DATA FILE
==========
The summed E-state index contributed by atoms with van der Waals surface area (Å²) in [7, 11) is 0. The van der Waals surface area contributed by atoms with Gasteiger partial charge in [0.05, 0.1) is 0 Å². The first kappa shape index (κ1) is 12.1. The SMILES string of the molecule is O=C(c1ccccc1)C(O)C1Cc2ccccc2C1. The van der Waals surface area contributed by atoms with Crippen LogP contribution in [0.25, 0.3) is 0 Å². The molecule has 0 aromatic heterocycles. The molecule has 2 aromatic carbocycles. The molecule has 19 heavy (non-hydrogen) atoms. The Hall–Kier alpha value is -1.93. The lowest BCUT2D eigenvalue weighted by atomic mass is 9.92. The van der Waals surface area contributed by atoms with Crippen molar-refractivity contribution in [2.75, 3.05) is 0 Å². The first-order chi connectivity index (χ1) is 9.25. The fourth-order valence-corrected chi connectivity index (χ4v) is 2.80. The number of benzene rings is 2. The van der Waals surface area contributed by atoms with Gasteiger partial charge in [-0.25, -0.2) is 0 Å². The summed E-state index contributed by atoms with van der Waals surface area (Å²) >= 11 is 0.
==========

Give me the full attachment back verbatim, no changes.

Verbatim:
The summed E-state index contributed by atoms with van der Waals surface area (Å²) in [7, 11) is 0. The van der Waals surface area contributed by atoms with Gasteiger partial charge in [0.05, 0.1) is 0 Å². The first kappa shape index (κ1) is 12.1. The SMILES string of the molecule is O=C(c1ccccc1)C(O)C1Cc2ccccc2C1. The van der Waals surface area contributed by atoms with Crippen LogP contribution in [0.25, 0.3) is 0 Å². The molecule has 0 aromatic heterocycles. The molecule has 2 aromatic carbocycles. The molecule has 19 heavy (non-hydrogen) atoms. The Hall–Kier alpha value is -1.93. The lowest BCUT2D eigenvalue weighted by atomic mass is 9.92. The van der Waals surface area contributed by atoms with Crippen molar-refractivity contribution in [2.75, 3.05) is 0 Å². The first-order chi connectivity index (χ1) is 9.25. The fourth-order valence-corrected chi connectivity index (χ4v) is 2.80. The number of benzene rings is 2. The van der Waals surface area contributed by atoms with Gasteiger partial charge in [-0.25, -0.2) is 0 Å². The summed E-state index contributed by atoms with van der Waals surface area (Å²) >= 11 is 0.